May 30, 2008

Lobster : à l'armoricaine or à l'américaine ?

Borrowing a book called The Dishes of France, by Jean-Louis André (publisher Universe), at the New York Public Library, I noticed that paragraph concerning this famous Lobster dish in French cuisine, also very controversial regarding its actual name : « à l'américaine » or « à l'armoricaine » ?
Here is what it is written about that particular issue...

« Like the crustacean itself, the story of the origins of the most frequently prepared lobster recipe shifts between Brittany and Paris. Legend has it that the recipe is actually « à l'américaine », invented one evening in 1858 at Peter's a Parisian restaurant in the Passage des Princes.

One evening, Pierre Fraisse, the owner of Peter's was visited by a group of Americans near closing time. There was nothing left in the pantry but live lobsters, and the chef had to improvise. He cut the lobsters up plunged them in hot oil with tomatoes, garlic, white wine, shallots, and pepper and sent them into the dining room. The guests were delighted, and asked the name of the dish; the owner didn't hesitated : « These lobsters are your very own. They are à l'américaine ». The tale may be too good to be true, but plenty of ink has flowed recounting it over time. Another Parisian restaurateur later claimed he had invented the dish fifteen years before the idea ever occurred to Fraisse.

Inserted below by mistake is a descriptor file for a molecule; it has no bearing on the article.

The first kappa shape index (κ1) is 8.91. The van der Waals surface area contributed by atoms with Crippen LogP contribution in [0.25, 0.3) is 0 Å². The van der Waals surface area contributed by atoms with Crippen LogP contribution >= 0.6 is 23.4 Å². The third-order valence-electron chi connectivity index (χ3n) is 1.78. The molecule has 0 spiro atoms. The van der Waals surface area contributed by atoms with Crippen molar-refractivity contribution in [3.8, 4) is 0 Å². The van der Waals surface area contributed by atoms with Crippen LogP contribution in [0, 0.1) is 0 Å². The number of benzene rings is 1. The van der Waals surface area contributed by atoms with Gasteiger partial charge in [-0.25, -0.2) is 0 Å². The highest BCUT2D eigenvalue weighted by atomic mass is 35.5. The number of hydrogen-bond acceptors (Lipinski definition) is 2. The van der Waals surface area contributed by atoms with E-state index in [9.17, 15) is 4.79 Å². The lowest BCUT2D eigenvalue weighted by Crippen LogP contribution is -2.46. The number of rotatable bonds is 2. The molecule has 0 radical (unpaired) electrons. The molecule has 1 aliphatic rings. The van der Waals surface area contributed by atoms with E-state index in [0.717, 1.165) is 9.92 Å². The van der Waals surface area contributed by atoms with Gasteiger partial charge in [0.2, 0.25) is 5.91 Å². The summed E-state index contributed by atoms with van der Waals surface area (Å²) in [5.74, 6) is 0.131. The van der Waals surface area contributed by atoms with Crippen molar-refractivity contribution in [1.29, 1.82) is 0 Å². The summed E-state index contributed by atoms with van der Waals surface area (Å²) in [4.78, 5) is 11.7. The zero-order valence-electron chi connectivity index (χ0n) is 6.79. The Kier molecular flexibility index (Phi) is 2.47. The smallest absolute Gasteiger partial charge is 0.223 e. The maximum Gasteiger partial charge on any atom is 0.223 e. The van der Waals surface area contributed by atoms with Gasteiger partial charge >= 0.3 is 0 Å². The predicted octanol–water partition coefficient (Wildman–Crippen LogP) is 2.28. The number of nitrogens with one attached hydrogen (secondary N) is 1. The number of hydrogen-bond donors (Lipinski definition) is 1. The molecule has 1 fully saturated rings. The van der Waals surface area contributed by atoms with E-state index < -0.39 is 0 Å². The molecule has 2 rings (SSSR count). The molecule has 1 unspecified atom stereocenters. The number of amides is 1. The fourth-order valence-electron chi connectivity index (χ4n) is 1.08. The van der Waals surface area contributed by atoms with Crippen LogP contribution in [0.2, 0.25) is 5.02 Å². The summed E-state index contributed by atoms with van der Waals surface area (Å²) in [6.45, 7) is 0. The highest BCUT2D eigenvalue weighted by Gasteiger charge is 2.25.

Others have supported the contrary view that the preparation has Breton origins. Around 1900, Prosper Montagné, the creator of the Larousse Gastronomique, omitted the term « à l'américaine », and swore by lobster « à l'armoricaine », while the paper Gil Blas claimed to have unearthed the original recipe in the note-books of a chef from St-Paul-de-Léon just before World War I.»

In addition, here is what I found in the first volume of my teaching book at The FCI

« The américaine or armoricaine methods of preparing shellfish are the same. There is some dispute over the origin of the name américaine. Some say that it can be attributed to an American chef who created an impromptu seafood dish for some late-dining customers at his restaurant. Others believe that the proper name armoricaine, referring to the area of Armorica, which is the ancient Gallic name for Brittany. The methods and end results are identical. »

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